Debt on Arrival?

Chinese aid and loans provide new opportunities for the African continent, but we ought to remain skeptical about China’s economic involvement.

The African continent has, for years, been fertile land for Chinese economic and political influence. While Beijing defines its investment projects in the region as “foreign aid”, critics accuse China of neo-colonialist policies.

In 1968, George Yu, a pioneer in Chinese-African research wrote that “analyzing China in Africa is much like pursuing a dragon in the bush. The dragon is imposing but the bush is dense.”[1]  The notion of the “Asian Dragon” operating with difficulty in the “African Bush” is  an interesting but outdated one. Today, Chinese money and investments literally flood the African continent on an unprecedented scale. From 2015 to 2018, Beijing has invested over 60 billion dollars in its African partners[2] and proliferated corporate presence in Africa, with more than 10,000 Chinese companies actively operating on the continent.[3]

However, a big question remains: what is China doing in Africa? And why is it there on the first place?

A Look-Back

Chinese interests in Africa started in the mid-1950s and were strictly linked to the country’s aspiration to become the leader of the Third World. It was an interest that materialized in 1956 when China established diplomatic relations with its first African partner: Egypt. This push for more African-Asian cooperation continued in 1963-1946 with the African tours of Chinese PM Zhou Enlai. During his visits, Zhou managed to create important links that culminated with China’s first big project on African soil: the TAZARA railways.

The massive project,  announced by Zhou in 1966,  was put forward, despite the Cultural Revolution at home. Beijing sent 60.000 workers to build a Pan-African railway, a network of 1860 km that linked Tanzania with landlocked Zambia, Malawi and Mozambique. TAZARA was built with a precise developmental, multinational and cooperative goal. It was more than a railway it was the example of China’s effort in Africa and became an important model for future Chinese investment in the continent.

After nearly twenty years of absence, Beijing’s interest in Africa emerged again in the early 2000s. The emblem of this newly vitalized interest is the “FOCAC”, Forum on China-Africa Cooperation, that coordinates Chinese policies toward African countries and includes a China-Africa summit, held every three years since 2006.  This new scramble for Africa continued in 2013, after Xi Jinping announced the Belt and Road Initiative (BRI) and promised $60 billion of investments in Africa in 2015 (a promise which was renewed in 2018).[4]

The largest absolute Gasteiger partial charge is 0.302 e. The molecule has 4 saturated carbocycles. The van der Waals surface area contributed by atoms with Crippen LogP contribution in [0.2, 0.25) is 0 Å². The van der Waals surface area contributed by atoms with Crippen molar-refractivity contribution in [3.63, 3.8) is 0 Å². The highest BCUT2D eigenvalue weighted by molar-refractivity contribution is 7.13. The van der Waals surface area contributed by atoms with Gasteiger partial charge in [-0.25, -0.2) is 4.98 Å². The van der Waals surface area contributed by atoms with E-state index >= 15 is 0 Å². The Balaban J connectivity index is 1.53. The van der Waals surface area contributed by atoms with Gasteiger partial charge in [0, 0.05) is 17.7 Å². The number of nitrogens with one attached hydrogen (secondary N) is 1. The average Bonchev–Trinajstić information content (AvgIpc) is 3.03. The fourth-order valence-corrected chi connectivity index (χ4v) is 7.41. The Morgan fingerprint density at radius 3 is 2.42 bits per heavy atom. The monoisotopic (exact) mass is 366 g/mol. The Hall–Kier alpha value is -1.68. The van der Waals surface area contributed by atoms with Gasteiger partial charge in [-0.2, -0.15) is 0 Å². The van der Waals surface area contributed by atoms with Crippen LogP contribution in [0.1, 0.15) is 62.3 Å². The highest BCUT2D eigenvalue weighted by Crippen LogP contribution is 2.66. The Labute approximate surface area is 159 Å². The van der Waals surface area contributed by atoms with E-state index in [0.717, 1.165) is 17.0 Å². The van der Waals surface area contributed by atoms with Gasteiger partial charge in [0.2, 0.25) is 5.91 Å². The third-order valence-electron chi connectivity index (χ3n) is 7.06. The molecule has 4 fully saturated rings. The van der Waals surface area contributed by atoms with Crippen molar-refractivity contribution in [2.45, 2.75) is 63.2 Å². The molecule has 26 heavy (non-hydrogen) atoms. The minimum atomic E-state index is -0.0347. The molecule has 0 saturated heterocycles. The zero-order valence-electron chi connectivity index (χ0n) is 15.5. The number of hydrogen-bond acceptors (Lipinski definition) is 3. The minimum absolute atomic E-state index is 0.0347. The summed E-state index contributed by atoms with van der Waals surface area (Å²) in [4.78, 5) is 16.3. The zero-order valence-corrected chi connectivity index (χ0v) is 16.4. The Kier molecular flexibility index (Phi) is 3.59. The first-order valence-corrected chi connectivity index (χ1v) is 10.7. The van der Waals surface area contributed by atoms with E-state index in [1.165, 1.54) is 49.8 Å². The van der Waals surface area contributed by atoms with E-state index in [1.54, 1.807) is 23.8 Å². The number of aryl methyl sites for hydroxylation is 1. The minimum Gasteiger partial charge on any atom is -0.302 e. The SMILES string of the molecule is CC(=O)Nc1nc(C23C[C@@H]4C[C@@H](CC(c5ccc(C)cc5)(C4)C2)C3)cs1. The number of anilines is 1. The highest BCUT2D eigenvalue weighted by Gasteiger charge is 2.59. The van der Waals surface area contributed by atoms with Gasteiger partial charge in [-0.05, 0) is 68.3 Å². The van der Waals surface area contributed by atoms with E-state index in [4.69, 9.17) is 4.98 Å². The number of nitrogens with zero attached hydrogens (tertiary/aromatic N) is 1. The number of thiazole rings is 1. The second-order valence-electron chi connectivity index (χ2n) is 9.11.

A century later, the grandeur of the vast Dar Es Salaam main hall, built as part of the TAZARA railways, is decidedly faded. Photograph: Alamy

The Win-Win Scenario

Despite many criticisms of alleged “predatory practices” Chinese investment has been warmly welcomed by the majority of African governments,[5] given that China has proven itself to be one of the few international partners that has decided to invest heavily in the continent and in its potentials. Chinese investments often translate into important infrastructural works and it’s difficult to refuse such a large party favor, even if it comes with a “Made in China” sticker stuck to the bottom.” The need for such infrastructure has been vital for years to facilitate the movement of people, goods and services and to boost African development.

The majority of Beijing loans come from the Export-Import Bank of China (EXIM), a state-owned institution aimed at promoting Chinese exports. EXIM loans are far more accessible than IMF or World Bank loans, considering the very lax regulations that accompany them. This “no strings attached” method means that countries can easily gain access to funds without the proper credit score or Freedom House ranking to back their appeals substantively. This move is clearly in line with China’s “Non-Interference Policy”, based on the idea of stipulating agreements based on profitability rather then on political or ideological grounds.